Gabriel Tacchino was propelled to international stardom after winning a string of competition prizes in the mid-'50s. By the early '60s he was regularly touring the globe and appearing with major conductors, like Karajan, Monteux, Leinsdorf, Horenstein, Cluytens, Fruhbeck de Burgos, Armin Jordan, and countless others. He became a major recording artist in the 1960s, and while he has been less active in that role from about the 1990s, many of his Read more
WORKS ALBUMS
TITLE/COMPOSER
LABEL
I. Andante - Allegro assai
II. Andante sostenuto, quasi adagio
III. Allegro con fuoco
I. Andante sostenuto
II. Allegro scherzando
III. Presto
I. Allegro moderato
II. Allegro vivace
I. Moderato assai - Piu mosso
II. Andante - III. Allegro non troppo
I. Allegro animato
II. Andante
III. Molto allegro
Aubade - Choreographic Concerto for Piano & 18 instruments (1966 Digital Remaster): I Toccata
Aubade - Choreographic Concerto for Piano & 18 instruments (1966 Digital Remaster): II Récitatif (Les compagnes de Diane)
Aubade - Choreographic Concerto for Piano & 18 instruments (1966 Digital Remaster): III Rondeau (Diane et compagnes)
Aubade - Choreographic Concerto for Piano & 18 instruments (1966 Digital Remaster): IV Presto (Toilette de Diane)
Aubade - Choreographic Concerto for Piano & 18 instruments (1966 Digital Remaster): V Récitatif (Introduction à la variation de Diane)
Aubade - Choreographic Concerto for Piano & 18 instruments (1966 Digital Remaster): VI Andante (Variation de Diane)
Aubade - Choreographic Concerto for Piano & 18 instruments (1966 Digital Remaster): VII Allegro Feroce (Désespoir de Diane)
Aubade - Choreographic Concerto for Piano & 18 instruments (1966 Digital Remaster): VIII Conclusion (Adieux et départ de Diane)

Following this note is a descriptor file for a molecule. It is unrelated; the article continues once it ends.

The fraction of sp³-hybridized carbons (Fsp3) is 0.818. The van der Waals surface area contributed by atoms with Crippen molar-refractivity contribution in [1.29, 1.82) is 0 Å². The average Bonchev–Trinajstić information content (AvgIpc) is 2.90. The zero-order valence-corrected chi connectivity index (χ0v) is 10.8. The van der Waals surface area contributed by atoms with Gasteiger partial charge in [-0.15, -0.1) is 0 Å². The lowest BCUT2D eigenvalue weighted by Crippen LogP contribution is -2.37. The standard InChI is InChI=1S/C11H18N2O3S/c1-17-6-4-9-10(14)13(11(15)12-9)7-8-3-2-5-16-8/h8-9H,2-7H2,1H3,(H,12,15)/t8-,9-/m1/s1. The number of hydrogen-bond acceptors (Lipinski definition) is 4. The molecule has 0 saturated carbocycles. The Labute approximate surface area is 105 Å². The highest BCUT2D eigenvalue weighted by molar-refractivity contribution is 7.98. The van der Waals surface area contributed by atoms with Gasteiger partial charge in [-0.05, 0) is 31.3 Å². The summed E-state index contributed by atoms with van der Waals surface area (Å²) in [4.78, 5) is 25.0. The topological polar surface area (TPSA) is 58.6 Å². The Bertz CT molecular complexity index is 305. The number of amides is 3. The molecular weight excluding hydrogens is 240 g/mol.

Keyboard Concerto in D BWV1054 (1994 Digital Remaster): I. [Allegro]
Keyboard Concerto in D BWV1054 (1994 Digital Remaster): II. Adagio e piano sempre
Keyboard Concerto in D BWV1054 (1994 Digital Remaster): III. Allegro
Concerto in C for 2 keyboards, No.2 BWV1061: I. Allegro
Concerto in C for 2 keyboards, No.2 BWV1061: II. Adagio
Concerto in C for 2 keyboards, No.2 BWV1061: III. Fuga
Concerto in A minor for 4 keyboards, BWV1065: I. Allegro
Concerto in A minor for 4 keyboards, BWV1065: II. Largo
Concerto in A minor for 4 keyboards, BWV1065: III. Allegro
Trois Morceaux en forme de poire (1903) (2000 Digital Remaster): I: Manière de commencement (Allez modérément)
Trois Morceaux en forme de poire (1903) (2000 Digital Remaster): II: Prolongation du même (Au pas)
Trois Morceaux en forme de poire (1903) (2000 Digital Remaster): 1) Lentement
Trois Morceaux en forme de poire (1903) (2000 Digital Remaster): 2) Enlevé
Trois Morceaux en forme de poire (1903) (2000 Digital Remaster): 3) Brutal
Trois Morceaux en forme de poire (1903) (2000 Digital Remaster): III: En plus (Calme)
Trois Morceaux en forme de poire (1903) (2000 Digital Remaster): IV: Redite (Dans le lent)
La Belle excentrique (1920): I: Grande ritournelle (Pas trop vite)
La Belle excentrique (1920): II: Marche <>
La Belle excentrique (1920): III: Valse du <> (Mouvement de valse)
La Belle excentrique (1920): IV: Can-can grand-mondain (Galop)